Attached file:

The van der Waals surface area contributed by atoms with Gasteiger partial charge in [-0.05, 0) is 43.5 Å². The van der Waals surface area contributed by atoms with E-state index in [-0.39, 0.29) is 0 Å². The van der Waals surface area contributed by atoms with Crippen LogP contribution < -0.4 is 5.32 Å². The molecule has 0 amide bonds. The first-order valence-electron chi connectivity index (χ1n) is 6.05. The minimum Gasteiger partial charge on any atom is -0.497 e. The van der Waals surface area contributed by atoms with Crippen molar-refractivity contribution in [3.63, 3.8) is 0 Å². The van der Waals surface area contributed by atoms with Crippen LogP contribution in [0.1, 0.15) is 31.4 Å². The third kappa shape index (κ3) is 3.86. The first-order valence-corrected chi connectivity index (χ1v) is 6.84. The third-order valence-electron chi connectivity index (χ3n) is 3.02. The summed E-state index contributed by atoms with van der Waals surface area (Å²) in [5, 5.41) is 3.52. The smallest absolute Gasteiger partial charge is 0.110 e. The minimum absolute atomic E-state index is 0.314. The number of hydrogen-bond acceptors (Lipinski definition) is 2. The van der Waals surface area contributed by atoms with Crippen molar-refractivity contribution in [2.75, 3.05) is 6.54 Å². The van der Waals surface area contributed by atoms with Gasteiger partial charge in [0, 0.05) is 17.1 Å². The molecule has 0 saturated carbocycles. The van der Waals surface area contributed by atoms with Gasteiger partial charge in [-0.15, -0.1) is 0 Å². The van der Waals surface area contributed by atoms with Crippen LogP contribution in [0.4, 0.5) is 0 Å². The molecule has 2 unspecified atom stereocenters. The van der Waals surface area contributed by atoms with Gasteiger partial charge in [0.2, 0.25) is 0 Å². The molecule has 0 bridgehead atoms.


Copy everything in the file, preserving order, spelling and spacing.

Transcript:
The van der Waals surface area contributed by atoms with Gasteiger partial charge in [-0.05, 0) is 43.5 Å². The van der Waals surface area contributed by atoms with E-state index in [-0.39, 0.29) is 0 Å². The van der Waals surface area contributed by atoms with Crippen LogP contribution < -0.4 is 5.32 Å². The molecule has 0 amide bonds. The first-order valence-electron chi connectivity index (χ1n) is 6.05. The minimum Gasteiger partial charge on any atom is -0.497 e. The van der Waals surface area contributed by atoms with Crippen molar-refractivity contribution in [3.63, 3.8) is 0 Å². The van der Waals surface area contributed by atoms with Crippen LogP contribution in [0.1, 0.15) is 31.4 Å². The third kappa shape index (κ3) is 3.86. The first-order valence-corrected chi connectivity index (χ1v) is 6.84. The third-order valence-electron chi connectivity index (χ3n) is 3.02. The summed E-state index contributed by atoms with van der Waals surface area (Å²) in [5, 5.41) is 3.52. The smallest absolute Gasteiger partial charge is 0.110 e. The minimum absolute atomic E-state index is 0.314. The number of hydrogen-bond acceptors (Lipinski definition) is 2. The van der Waals surface area contributed by atoms with Crippen molar-refractivity contribution in [2.75, 3.05) is 6.54 Å². The van der Waals surface area contributed by atoms with Gasteiger partial charge in [0, 0.05) is 17.1 Å². The molecule has 0 saturated carbocycles. The van der Waals surface area contributed by atoms with Gasteiger partial charge in [-0.15, -0.1) is 0 Å². The van der Waals surface area contributed by atoms with Crippen LogP contribution in [0.4, 0.5) is 0 Å². The molecule has 2 unspecified atom stereocenters. The van der Waals surface area contributed by atoms with Gasteiger partial charge in [0.2, 0.25) is 0 Å². The molecule has 0 bridgehead atoms.